Continuous growth in India's CO2 emissions.
After three years of stagnation linked to weak economic growth, reductions in energy intensity and changes in the fuel mix, global CO2 emissions grew by 2.1% in 2017. CO2 emissions remained stable in the United States, in line with its energy consumption, but the strong economic growth pushed China’s coal consumption – and CO2 emissions – upward, despite its coal-to-gas switching policy that had maintained its emissions stable since 2014.
The global economic growth helped raise energy consumption and CO2 emissions in most countries, such as India, Russia, Japan, South Korea, Canada or Iran. Adverse hydropower conditions also contributed to the increase in Brazil and Europe (significant 1.9% increase in 2017 compared with a -1.9% average decrease in the past decade; emissions grew particularly in Turkey (higher use of coal), Germany, Spain, Poland and France but fell in the United Kingdom against higher renewable generation.
Conversely, CO2 emissions decreased in Mexico and in Ukraine, where coal consumption was cut by a higher nuclear generation.
Based on its 2017 data for G20 countries, Enerdata analyses the trends in the world energy markets.Download the publication
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South African miner Exxaro Resources is looking forward to supply coal to state-run power utility Eskom, which is facing critical supply shortages and currently has fewer than 20 days of coal supply at 10 of its power plants in South Africa’s Mpumalanga province. The group suffers from significant financial difficulties and only focuses on supporting its coal-fired plants.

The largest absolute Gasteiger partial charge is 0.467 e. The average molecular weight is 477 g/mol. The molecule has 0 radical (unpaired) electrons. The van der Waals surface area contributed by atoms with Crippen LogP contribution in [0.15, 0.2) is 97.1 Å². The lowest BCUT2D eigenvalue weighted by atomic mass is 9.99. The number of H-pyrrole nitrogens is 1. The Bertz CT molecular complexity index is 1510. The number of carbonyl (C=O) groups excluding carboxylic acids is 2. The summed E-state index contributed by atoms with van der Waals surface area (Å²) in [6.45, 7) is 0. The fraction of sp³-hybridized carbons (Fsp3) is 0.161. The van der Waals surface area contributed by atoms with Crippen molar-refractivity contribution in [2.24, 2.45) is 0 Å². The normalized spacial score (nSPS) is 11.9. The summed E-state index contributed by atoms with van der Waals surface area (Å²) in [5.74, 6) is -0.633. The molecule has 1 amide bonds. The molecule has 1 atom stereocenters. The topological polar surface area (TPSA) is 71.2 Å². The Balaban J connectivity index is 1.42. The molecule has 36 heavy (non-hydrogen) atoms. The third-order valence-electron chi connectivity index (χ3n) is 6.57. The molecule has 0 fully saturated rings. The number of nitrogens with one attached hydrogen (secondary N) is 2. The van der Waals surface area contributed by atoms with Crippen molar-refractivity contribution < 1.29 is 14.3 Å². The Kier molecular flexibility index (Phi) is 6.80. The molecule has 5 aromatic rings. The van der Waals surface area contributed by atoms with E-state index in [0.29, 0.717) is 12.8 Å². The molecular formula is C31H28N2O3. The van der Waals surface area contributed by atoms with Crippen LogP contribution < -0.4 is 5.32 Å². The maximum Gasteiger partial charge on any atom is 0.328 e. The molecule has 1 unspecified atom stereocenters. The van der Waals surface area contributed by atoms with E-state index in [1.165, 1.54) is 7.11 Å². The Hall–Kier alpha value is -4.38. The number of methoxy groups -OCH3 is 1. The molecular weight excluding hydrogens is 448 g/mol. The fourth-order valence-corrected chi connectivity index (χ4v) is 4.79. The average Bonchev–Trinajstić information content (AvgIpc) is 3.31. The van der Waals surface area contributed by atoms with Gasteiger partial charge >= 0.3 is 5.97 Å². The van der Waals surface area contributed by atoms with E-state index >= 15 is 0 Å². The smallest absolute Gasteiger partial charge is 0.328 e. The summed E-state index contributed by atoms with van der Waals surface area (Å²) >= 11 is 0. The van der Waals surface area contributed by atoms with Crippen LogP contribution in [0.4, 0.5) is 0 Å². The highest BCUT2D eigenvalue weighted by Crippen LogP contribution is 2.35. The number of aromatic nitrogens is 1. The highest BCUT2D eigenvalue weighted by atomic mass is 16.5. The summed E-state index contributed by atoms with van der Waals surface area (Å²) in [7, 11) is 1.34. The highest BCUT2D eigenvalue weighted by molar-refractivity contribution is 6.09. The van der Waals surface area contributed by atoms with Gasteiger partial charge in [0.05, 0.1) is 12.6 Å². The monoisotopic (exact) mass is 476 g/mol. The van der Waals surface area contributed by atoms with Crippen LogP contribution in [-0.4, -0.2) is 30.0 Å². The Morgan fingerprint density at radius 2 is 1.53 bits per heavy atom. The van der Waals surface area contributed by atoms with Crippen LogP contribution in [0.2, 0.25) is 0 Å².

Japanese gas utility Tokyo Gas intends to diversify its LNG procurement portfolio, but will not seek to raise its LNG purchases from the United States. The group recently began to receive LNG volumes from Dominion Energy’s Cove Point liquefaction terminal (Maryland, US) and has also signed agreements to purchase fuel from the Cameron LNG project (Louisiana, US). However, Tokyo Gas will rather seek to have the most diversified LNG supply portfolio as possible.
Pakistan state-run hydropower company Water and Power Development Authority (WAPDA) has synchronized the third and last unit of the 1,410 MW Tarbela-4 extension hydropower project with the domestic power grid. The project is located on the Indus river in the Khyber Pakhtunkhwa region (Pakistan) and entails three turbine-generator units with a capacity of 470 MW each. With the completion of the project, the total capacity of the Tarbela power plant will increase from the current 3,478 MW to 4,888 MW.
The governments of Ghana and Burkina Faso have inaugurated the 225 kV interconnection line, a 188-km long line spreading from Bolgatanga (Ghana) to Ouagadougou (Burkina Faso). The 100 MW line paves the way for exporting of power from Ghana to Burkina Faso.